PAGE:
MG: That’s tough because I think I can play wherever you put me. I don’t have a position. I’m not a small forward, I’m not a power forward. I can play it all.

PI: Would it bother you to be labeled as a 'big'? How does that sit with you?

MG: Not really. I think that’s a big thing to label me as a “big” so I can show my skills. When I show my skills they’ll be like, “oh he’s not a big, he’s a big with guard skills.” I think that’s a good thing for me.

PI: How would you describe the basketball culture in Senegal?

MG: I think it’s going up because we have a lot of players, a lot of guys with talent. They’re tall and can pretty much do everything. I feel like we don’t have enough of a platform to showcase our talent, but we have a lot of potential for sure.

PI: With soccer being the top sport, where does basketball rank in popularity after that?

MG: We got like our version of UFC, they call it laamb [in Wolof], it’s like wrestling. I can say that’s like the top sport over there, after that it’s soccer, then basketball. Right now it’s raising up, all my friends that were playing soccer with me, they’re playing basketball now.

PI: Who was your favorite soccer team growing up?

MG: A.C. Milan from Italy — that’s my all-time favorite team.

PI: Did you have a favorite player?

MG: Growing up I liked [Andriy] Shevchenko. He was like the best player of that era for me, but now I like Paul Pogba from Manchester [United].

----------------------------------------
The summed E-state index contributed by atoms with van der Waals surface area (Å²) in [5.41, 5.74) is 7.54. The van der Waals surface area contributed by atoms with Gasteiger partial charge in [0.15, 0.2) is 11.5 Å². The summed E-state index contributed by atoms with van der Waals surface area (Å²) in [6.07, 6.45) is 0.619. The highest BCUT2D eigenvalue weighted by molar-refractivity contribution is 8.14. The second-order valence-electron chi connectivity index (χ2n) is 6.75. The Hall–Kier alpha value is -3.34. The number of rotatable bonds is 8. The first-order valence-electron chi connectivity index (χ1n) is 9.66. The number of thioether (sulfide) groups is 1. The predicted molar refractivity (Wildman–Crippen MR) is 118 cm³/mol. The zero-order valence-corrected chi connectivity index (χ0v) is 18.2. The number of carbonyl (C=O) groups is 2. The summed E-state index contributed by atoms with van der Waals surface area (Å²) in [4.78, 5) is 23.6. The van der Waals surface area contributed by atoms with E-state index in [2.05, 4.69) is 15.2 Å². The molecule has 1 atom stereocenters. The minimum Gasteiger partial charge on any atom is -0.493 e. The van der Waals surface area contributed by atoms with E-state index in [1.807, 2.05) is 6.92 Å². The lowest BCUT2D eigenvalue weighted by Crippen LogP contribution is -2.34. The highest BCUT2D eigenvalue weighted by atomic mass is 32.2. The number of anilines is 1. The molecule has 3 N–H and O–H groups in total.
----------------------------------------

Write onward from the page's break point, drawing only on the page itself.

PI: What is your training schedule/regimen like?

MG: Last summer before the season started I was training at 7AM. Me and one of my teammates, we would train from 7-10AM. We’d rest until 1PM, then we’d go to the fitness gym from 1-2PM, and then we’d come back at 7PM at night and shoot.

PI: Describe this past season.

MG: It was fun. We had a lot of fun. At the beginning of the year we weren’t really together, but we found ourselves pretty well. I think we ended our season pretty well because we were really struggling at the start.

PI: What are your short term goals you have for yourself as a player and as a person?

MG: Short term goals are just like winning everything. I just want to win in high school, college, and the NBA. Obviously I want to go to the league and I don’t want to be just another NBA player, I want to be someone in the NBA. I want to be known. I want to stay in the league, I want to do something in the league.

PI: How about long term?

MG: I think my long term goal after the NBA is...the thing is I like business, I want to own a lot of stuff. I want to do art, too. I want to launch a company. I want to do a lot of stuff.

PI: Would you look to do those things in the U.S. or back in Senegal?